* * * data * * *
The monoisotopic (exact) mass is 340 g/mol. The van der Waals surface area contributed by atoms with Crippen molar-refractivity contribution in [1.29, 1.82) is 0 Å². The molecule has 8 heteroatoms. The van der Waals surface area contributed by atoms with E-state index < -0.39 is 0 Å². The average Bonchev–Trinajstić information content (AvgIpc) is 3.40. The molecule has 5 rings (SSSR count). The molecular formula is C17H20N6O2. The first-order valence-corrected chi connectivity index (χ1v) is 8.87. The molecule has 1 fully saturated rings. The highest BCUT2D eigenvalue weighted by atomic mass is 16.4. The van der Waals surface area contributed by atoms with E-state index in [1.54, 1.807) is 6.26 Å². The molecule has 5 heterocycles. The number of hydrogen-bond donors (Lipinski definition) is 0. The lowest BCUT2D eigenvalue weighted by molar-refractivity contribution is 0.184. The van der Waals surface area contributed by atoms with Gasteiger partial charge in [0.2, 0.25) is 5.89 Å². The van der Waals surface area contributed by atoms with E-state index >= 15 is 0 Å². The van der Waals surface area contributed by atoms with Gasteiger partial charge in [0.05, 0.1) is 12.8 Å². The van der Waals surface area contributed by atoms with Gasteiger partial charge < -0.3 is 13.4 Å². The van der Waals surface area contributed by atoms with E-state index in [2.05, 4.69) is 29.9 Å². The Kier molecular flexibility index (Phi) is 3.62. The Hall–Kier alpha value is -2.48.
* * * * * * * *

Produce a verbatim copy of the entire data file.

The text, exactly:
The monoisotopic (exact) mass is 340 g/mol. The van der Waals surface area contributed by atoms with Crippen molar-refractivity contribution in [1.29, 1.82) is 0 Å². The molecule has 8 heteroatoms. The van der Waals surface area contributed by atoms with E-state index < -0.39 is 0 Å². The average Bonchev–Trinajstić information content (AvgIpc) is 3.40. The molecule has 5 rings (SSSR count). The molecular formula is C17H20N6O2. The first-order valence-corrected chi connectivity index (χ1v) is 8.87. The molecule has 1 fully saturated rings. The highest BCUT2D eigenvalue weighted by atomic mass is 16.4. The van der Waals surface area contributed by atoms with E-state index in [1.54, 1.807) is 6.26 Å². The molecule has 5 heterocycles. The number of hydrogen-bond donors (Lipinski definition) is 0. The lowest BCUT2D eigenvalue weighted by molar-refractivity contribution is 0.184. The van der Waals surface area contributed by atoms with Gasteiger partial charge in [0.2, 0.25) is 5.89 Å². The van der Waals surface area contributed by atoms with E-state index >= 15 is 0 Å². The van der Waals surface area contributed by atoms with Gasteiger partial charge in [0.05, 0.1) is 12.8 Å². The van der Waals surface area contributed by atoms with Gasteiger partial charge < -0.3 is 13.4 Å². The van der Waals surface area contributed by atoms with E-state index in [2.05, 4.69) is 29.9 Å². The Kier molecular flexibility index (Phi) is 3.62. The Hall–Kier alpha value is -2.48.